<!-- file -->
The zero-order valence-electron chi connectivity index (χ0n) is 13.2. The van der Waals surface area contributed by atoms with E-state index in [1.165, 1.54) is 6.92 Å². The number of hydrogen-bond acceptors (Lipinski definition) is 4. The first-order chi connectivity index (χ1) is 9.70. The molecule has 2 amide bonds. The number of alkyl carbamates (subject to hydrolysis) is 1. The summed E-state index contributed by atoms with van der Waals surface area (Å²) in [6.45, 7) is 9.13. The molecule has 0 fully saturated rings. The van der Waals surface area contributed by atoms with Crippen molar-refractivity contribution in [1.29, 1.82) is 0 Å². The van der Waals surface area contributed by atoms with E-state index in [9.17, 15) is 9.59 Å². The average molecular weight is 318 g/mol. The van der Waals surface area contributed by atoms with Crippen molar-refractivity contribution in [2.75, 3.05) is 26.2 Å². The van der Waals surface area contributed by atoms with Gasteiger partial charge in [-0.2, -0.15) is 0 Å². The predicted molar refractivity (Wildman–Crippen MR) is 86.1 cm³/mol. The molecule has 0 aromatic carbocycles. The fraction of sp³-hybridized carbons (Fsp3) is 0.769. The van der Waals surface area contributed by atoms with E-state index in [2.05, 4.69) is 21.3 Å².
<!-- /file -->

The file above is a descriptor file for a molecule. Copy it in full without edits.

The zero-order valence-electron chi connectivity index (χ0n) is 13.2. The van der Waals surface area contributed by atoms with E-state index in [1.165, 1.54) is 6.92 Å². The number of hydrogen-bond acceptors (Lipinski definition) is 4. The first-order chi connectivity index (χ1) is 9.70. The molecule has 2 amide bonds. The number of alkyl carbamates (subject to hydrolysis) is 1. The summed E-state index contributed by atoms with van der Waals surface area (Å²) in [6.45, 7) is 9.13. The molecule has 0 fully saturated rings. The van der Waals surface area contributed by atoms with Crippen molar-refractivity contribution in [1.29, 1.82) is 0 Å². The van der Waals surface area contributed by atoms with E-state index in [9.17, 15) is 9.59 Å². The average molecular weight is 318 g/mol. The van der Waals surface area contributed by atoms with Crippen molar-refractivity contribution in [2.75, 3.05) is 26.2 Å². The van der Waals surface area contributed by atoms with Gasteiger partial charge in [-0.2, -0.15) is 0 Å². The predicted molar refractivity (Wildman–Crippen MR) is 86.1 cm³/mol. The molecule has 0 aromatic carbocycles. The fraction of sp³-hybridized carbons (Fsp3) is 0.769. The van der Waals surface area contributed by atoms with E-state index in [2.05, 4.69) is 21.3 Å².